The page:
Aug 19, 2011 A modest proposal for fairer criminal court proceedings
Early on in my criminal defense career, a colleague spoke of three kinds of judges: Those committed to justice; those who just want to move along dockets; and prosecutors in robes. I add to that judges who are not qualified to be judges in the first place, and those who act on racist, sexist and xenophobic feelings. Judges being humans, they may have a combination of one or more of these traits at varying times and depending on the situation at hand.
Appellate courts generally overlook or sanitize the foregoing considerations by leaving a huge universe of decisions to trial judges’ sound discretion. In criminal cases, this sound discretion universe includes bail, deciding witness credibility, control of trial procedures, evidentiary decisions, and sentencing. Trial judges know that those convicted at trial (other than misdemeanor convictions in jurisdictions that then allow a trial de novo at the next highest trial court) are more likely to appeal than are losing civil litigants, which perhaps makes some or many judges more mindful of conducting an appeal-proof trial in criminal cases than in civil cases.
Whether appointed or elected, plenty of judges are elevated to the bench not because they are the most qualified — and judicial salaries deter plenty of qualified candidates from being willing to be judges, when they can earn plenty more in the private sector — but because they have the right political connections or have other political deftness. Based on all the considerations listed herein, the cold four corners of a trial transcript will not automatically reveal a judge’s failure to exercise sound discretion.
Even when an appellate court identifies a clear error by a judge, the appellate courts ordinarily proceed to analyze whether the trial judge’s error was harmless. For instance, yesterday, the District of Columbia Court of Appeals issued an amended opinion finding error in the trial judge’s prohibiting cross-examination into a witness’s potential bias towards the prosecutors whose office was prosecuting the witness in a separate matter, in his possible hopes of leniency as a result of his testimony for the prosecution. McClary v. U.S., ___ A.2d ___ (D.C., Aug. 18, 2011). McClary is a good case to pull out to argue in favor of leave to conduct robust cross-examination. Nevertheless, at the end of the day, McClary found the trial judge’s error to be harmless, and affirmed McClary’s conviction anyway.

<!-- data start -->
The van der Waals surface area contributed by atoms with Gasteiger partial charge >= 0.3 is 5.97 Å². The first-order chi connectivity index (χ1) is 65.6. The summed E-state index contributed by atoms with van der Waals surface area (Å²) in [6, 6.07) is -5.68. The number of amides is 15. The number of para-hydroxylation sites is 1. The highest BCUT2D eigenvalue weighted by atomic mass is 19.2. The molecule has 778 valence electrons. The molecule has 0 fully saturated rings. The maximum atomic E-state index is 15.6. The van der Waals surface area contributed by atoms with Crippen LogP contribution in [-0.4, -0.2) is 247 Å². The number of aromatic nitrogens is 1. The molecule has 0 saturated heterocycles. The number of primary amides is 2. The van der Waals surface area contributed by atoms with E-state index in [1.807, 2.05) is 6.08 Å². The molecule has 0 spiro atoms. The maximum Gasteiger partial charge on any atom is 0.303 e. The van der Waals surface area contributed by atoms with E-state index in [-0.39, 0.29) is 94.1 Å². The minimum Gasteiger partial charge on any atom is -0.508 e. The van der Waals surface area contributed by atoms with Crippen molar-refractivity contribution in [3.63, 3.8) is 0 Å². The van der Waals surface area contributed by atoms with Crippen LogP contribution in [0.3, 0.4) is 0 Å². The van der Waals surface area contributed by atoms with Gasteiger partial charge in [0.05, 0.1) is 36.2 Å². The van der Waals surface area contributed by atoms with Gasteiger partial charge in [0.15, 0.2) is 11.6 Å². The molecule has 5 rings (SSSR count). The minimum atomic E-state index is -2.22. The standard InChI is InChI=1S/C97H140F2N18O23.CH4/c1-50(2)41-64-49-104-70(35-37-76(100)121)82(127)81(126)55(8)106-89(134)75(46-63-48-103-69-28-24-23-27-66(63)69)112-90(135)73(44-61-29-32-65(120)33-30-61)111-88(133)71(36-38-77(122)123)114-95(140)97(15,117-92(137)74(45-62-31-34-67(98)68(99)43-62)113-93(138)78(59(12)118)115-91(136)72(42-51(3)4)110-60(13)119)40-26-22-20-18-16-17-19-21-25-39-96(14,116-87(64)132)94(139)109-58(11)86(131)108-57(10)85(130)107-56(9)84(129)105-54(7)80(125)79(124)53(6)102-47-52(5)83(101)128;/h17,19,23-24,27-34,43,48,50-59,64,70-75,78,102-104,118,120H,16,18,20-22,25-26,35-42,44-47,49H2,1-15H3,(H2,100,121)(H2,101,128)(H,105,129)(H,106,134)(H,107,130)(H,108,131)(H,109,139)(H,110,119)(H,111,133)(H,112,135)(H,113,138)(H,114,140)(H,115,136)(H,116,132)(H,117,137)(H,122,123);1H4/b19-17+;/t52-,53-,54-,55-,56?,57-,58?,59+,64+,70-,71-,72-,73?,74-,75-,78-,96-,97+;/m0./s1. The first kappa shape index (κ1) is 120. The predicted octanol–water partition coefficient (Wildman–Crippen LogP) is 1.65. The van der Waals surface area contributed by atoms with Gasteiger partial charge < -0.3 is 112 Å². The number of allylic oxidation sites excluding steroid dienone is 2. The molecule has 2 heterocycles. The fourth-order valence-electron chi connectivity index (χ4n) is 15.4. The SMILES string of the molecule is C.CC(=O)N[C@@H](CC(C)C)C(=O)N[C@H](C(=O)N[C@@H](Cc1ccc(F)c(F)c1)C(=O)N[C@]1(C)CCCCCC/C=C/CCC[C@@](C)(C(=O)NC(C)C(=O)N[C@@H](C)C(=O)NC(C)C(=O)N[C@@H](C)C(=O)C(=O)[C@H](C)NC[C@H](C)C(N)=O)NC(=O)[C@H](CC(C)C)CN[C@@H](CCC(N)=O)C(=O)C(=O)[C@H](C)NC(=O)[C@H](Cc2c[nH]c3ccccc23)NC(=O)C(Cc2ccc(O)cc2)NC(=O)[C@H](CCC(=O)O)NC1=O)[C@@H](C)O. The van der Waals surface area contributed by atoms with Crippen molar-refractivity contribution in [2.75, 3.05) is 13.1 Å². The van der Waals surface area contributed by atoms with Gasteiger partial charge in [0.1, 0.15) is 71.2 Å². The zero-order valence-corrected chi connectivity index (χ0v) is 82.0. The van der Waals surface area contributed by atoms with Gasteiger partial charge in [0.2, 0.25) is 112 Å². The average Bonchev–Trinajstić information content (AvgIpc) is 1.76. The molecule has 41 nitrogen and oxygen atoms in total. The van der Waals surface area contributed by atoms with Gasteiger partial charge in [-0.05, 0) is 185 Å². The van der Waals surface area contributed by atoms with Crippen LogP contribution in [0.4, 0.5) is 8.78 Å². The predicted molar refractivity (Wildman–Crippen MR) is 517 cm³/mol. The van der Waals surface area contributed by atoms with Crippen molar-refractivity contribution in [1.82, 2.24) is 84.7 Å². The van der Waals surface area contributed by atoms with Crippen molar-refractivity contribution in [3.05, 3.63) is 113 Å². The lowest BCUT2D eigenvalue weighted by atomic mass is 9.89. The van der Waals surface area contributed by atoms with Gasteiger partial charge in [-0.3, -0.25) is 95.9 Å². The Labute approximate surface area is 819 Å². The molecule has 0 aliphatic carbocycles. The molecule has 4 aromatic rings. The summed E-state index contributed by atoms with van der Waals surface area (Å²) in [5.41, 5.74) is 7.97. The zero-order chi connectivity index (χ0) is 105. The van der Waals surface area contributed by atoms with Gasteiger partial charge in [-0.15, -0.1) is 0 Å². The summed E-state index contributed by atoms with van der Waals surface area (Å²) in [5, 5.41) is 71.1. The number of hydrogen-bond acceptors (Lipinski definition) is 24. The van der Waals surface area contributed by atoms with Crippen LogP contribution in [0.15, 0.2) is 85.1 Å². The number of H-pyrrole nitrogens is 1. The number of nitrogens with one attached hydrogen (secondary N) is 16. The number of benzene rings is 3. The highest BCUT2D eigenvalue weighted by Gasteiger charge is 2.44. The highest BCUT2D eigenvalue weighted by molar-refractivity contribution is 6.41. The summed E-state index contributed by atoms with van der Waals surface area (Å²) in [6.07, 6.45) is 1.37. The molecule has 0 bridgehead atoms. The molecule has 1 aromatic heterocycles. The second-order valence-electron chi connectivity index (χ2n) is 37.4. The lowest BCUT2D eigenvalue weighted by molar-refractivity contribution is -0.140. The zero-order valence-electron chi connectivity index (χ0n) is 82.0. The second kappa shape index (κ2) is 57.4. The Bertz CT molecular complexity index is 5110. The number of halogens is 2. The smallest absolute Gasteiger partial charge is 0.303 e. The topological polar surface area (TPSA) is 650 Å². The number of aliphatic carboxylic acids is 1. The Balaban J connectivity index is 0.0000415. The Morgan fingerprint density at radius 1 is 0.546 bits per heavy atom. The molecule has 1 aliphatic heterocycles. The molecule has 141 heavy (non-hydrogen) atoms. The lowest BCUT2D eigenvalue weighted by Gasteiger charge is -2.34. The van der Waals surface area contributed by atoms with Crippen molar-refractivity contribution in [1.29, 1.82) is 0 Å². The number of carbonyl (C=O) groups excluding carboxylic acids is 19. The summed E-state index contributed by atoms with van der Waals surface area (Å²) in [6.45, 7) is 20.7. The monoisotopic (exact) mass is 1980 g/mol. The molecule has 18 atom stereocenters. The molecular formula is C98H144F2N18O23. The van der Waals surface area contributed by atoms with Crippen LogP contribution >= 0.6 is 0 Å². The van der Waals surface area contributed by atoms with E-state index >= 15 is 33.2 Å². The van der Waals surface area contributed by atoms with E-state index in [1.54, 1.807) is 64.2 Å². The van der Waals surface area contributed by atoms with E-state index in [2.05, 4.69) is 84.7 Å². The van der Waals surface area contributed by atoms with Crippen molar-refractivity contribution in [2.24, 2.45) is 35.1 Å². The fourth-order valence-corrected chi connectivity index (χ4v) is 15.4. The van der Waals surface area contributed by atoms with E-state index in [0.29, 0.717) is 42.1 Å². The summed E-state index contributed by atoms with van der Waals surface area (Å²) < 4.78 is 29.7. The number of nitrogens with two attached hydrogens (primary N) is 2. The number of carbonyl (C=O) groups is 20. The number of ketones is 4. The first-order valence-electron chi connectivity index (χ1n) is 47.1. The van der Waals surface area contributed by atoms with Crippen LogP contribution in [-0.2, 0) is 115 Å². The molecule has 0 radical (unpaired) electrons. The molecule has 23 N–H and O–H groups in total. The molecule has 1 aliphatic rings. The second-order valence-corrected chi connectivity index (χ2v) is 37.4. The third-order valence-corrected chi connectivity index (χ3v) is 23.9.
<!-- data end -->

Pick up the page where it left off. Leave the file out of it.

What can we do to have fairer criminal trials and proceedings, in the light of the foregoing considerations? Here are some brief ideas:
– Criminal defendant should always have the right to a jury in all criminal cases, whether jailable or not. Criminal defendants should also have the sole right to waive a jury.
– Prosecutors should be more active and careful in screening prosecutions at the front end, to decide whether the prosecutions should proceed forward, and to decide which counts should proceed forward. In Maryland, court commissioners regularly issue criminal charges on the mere sworn statement of laypeople about such misdemeanors as assaults. In all jurisdictions where I practice, many common misdemeanor prosecutions can start by a police officer’s issuance of a citation without even needing the review of a judicial officer. However, prosecutors will not have adequate funds to do such careful screening before we shrink the criminal justice system, as discussed below.
– We will have a fairer, less expensive, and higher-quality criminal justice system by shrinking the system, through such approaches as legalizing marijuana, prostitution and gambling; heavily decriminalizing all other drugs; eliminating mandatory minimum sentencing and the death penalty; and eliminating per se blood alcohol content guilt-based rules in drunk driving prosecutions. By doing so, we will have a more manageable and less expensive criminal justice system that can focus more on doing true justice.
– Should judicial salaries be increased to attract more qualified candidates who would otherwise prefer higher pay in the private sector?
– As to leaving a wide universe of decision making to the sound discretion of trial judges, reducing such discretion could be a double-edged sword depending on who is the appellate judge. If the appellate judges would all be more favorable to the criminal defendant than the trial judge, of course I would wish to curtail the universe of decisions left to the trial judge’s sound discretion. However, that is far from always the reality.
– Appellate judges should be very careful before finding harmless error. It is best to err on the side of not finding harmless error than to do the opposite.